Performing "Truth": Black Speech Acts

By Brown, Antonio | African American Review, Summer 2002 | Go to article overview

Performing "Truth": Black Speech Acts


Brown, Antonio, African American Review


Wai' a minit, wai' a minit. Hol' up! Speak one at a time. This is not The Jerry Springer Show. (Oprah Winfrey, The Oprah Winfrey Show [1998])

Let a Black sistah break it down fo' ya. (RuPaul, Foxy Lady [1996])

Introduction: Dialogic, Dialect, and "truth"

"Wha' choo mean, y'all ain't got no heat?!"

"How come y'all ain't ha' no heat?!" I inquired, invoking my best Black dialect, as a friend explained that his family had recently installed central heating. Previously, a wood stove had been the family's sole source of fire. As quaint as it seems, my urban sensibilities, and those of my other dinner companions, could not grasp the intentional immersion in Midwestern winters without the benefit of a modern heating system. We, university colleagues and children of the diaspora, laughed heartily at the honesty and wonder that the invocation of Black Speak conveyed. The questions were, of course, rhetorical. But the performance was unquestionable: Black speech acts.

Living in the two worlds that constitute the America detailed by Du Bois in The Souls of Black Folk has equipped me (and others) not only with dual consciousness (or, as Du Bois dubs the duality, "twoness") but also with multiple languages. Among the languages is a dialect that I title Black Speak. It is a language that resonates a "truth."

I posit that the form of "truth" asserted by the invocation of Black Speak is based in the sense of community evoked by and attributed to the cultural/communicative form. Black Speak communicates a "truth" by infusing its messages with the linguistic style that formulates and informs cultural identities and communities.

Americans of African descent share a unique relationship with Western culture. The experiences related to slavery, subjugation, and discrimination have blended to produce the duplicitous effect on the development of Black consciousness noted by Du Bois. The simultaneous inclusion in and exclusion from the mainstream places peoples of African descent at the precipice of American culture. This precarious position provides a distinctive vantage point from which to observe the mechanisms and machinations of culture. The history of the denial of freedom and discriminatory applications of rights and privileges cultivate a Black Speak (and a Black consciousness) that delves for a "truth" beneath the surface of standardized, legitimized mainstream culture. Such a "truth" resonates from the shared social identity and heritage that permeate and necessitate the construction of Black Speak, linking its interlocutors to the socially constructed and historically transmitted patterns of meaning that define culture (see Gee rtz).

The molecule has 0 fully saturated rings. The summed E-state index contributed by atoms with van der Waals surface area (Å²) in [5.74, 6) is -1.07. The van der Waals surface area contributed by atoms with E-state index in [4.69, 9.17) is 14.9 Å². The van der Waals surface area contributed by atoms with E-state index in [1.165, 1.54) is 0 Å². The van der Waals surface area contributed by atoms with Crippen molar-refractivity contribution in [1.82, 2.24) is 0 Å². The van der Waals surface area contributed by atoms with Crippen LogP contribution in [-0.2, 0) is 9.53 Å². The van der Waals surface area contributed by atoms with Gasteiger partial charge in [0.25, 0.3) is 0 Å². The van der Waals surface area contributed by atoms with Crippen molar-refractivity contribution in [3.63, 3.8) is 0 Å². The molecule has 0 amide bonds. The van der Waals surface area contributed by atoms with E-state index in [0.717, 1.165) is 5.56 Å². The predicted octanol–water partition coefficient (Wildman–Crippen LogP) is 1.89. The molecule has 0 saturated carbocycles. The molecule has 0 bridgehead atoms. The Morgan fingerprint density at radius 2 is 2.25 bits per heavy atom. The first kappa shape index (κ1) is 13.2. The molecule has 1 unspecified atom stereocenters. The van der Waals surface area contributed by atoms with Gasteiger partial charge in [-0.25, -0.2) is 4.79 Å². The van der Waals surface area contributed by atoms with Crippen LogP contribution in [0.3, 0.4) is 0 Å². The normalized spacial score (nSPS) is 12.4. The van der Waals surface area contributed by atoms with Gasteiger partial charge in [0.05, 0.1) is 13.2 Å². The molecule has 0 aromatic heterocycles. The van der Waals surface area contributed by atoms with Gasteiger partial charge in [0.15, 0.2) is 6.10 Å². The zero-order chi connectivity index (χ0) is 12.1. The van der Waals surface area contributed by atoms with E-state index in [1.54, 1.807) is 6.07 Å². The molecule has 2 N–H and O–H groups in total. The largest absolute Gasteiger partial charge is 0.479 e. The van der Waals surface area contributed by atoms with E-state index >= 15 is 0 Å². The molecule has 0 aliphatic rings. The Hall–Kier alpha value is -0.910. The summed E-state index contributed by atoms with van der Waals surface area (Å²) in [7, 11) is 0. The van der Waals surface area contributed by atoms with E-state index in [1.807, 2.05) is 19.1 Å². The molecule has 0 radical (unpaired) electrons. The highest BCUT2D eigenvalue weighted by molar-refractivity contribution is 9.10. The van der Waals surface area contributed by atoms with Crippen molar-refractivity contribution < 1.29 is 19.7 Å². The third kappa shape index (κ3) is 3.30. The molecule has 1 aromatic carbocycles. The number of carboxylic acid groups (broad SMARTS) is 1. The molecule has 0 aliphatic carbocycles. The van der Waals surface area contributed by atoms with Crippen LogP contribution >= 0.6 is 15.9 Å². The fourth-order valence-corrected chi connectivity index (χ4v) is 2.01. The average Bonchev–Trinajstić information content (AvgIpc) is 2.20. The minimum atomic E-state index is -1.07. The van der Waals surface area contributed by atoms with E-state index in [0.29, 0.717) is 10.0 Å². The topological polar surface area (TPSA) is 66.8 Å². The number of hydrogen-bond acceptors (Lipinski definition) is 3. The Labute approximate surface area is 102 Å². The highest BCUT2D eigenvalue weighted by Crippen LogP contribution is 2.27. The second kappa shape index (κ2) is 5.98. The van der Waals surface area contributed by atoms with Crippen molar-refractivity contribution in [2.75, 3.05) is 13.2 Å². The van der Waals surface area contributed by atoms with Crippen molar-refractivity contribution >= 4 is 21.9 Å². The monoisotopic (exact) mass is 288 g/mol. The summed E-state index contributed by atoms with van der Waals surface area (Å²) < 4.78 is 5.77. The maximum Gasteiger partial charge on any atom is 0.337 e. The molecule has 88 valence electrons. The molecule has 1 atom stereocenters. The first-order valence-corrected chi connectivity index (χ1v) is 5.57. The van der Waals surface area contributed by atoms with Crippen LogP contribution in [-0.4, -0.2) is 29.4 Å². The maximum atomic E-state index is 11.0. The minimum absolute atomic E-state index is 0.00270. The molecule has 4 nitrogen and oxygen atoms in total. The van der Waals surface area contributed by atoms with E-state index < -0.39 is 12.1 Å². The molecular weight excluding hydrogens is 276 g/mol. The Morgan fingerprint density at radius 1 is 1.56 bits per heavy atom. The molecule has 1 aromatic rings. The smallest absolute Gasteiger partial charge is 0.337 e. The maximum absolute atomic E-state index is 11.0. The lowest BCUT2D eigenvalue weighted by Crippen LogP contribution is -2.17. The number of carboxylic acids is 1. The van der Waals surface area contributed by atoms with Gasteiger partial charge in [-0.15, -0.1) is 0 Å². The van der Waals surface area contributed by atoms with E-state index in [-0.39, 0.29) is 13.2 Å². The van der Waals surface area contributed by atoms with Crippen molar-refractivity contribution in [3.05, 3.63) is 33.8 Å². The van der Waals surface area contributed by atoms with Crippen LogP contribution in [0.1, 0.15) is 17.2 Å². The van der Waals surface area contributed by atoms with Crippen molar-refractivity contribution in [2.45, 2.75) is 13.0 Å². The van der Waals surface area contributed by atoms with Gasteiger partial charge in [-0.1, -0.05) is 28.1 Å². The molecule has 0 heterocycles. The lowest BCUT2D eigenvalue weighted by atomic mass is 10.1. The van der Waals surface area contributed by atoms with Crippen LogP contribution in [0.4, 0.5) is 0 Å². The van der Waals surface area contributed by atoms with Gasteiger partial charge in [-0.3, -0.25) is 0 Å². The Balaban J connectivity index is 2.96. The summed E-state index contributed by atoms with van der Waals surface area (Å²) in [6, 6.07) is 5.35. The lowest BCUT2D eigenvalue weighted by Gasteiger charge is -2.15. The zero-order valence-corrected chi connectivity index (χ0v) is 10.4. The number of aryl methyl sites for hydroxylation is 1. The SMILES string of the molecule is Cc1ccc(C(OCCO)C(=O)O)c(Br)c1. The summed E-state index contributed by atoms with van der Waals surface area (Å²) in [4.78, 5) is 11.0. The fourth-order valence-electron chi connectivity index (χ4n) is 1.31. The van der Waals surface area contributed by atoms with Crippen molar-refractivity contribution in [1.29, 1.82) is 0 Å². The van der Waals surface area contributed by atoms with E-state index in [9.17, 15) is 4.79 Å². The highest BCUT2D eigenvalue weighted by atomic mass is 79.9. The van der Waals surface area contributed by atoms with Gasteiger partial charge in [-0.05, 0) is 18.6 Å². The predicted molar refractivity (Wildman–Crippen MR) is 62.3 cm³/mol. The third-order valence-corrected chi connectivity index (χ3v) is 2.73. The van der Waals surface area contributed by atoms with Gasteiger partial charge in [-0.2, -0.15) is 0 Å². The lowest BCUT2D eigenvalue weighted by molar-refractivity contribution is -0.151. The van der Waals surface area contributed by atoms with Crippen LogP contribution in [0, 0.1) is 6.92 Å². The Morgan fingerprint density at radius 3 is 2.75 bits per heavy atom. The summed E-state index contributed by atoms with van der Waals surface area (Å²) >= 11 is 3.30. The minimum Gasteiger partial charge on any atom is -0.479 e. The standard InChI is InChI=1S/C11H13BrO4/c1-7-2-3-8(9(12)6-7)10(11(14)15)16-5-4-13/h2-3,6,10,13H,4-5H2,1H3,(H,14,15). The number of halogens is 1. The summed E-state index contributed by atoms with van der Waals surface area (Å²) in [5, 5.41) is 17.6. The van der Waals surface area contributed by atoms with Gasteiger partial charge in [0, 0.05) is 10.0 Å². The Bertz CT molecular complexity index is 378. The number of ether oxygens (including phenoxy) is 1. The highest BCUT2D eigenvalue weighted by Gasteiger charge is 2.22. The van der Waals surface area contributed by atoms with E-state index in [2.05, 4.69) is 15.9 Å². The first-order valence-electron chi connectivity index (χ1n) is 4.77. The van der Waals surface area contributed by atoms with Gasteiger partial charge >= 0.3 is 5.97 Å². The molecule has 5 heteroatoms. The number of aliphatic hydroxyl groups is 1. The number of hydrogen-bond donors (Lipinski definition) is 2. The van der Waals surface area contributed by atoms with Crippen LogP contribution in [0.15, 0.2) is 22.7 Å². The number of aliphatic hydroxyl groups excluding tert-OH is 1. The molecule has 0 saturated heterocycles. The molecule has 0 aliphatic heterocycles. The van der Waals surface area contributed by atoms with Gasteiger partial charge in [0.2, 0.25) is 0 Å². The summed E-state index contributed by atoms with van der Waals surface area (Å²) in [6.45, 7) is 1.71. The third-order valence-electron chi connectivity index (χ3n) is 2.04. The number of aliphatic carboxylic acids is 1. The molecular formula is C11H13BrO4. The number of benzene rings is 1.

Multiple experiences have constructed a combination of communal and private spaces in which Black Speak has become encoded by what Henry Louis Gates calls an authenticated sign of Blackness. These shared experiences imbue the conscious articulation of Black vernacular with "soulful" qualities which resonate as the message is transmitted from the orator to the receiver. The invocation of Black Speak evokes a "meta-discourse" of discemable significations, connotations, and denotations (see Gates) that transcends the oratory and signals "true" communication.

That is, Black Speak is invoked to communicate clearly and concisely a "truth" to another or others who have shared the cultural history and who are conversant in the vernacular form. The purposeful invocation of the dialect and manipulation of standardized English suggest that the orator is in command of all the languages involved. For those individuals whose daily demands require a reliance on "mainstream," standardized speech acts, the purposeful invocation of Black Speak can be a powerful statement about identity, community, connectedness to the counter/alternative culture, and the oration as well as the perception of a "truth. …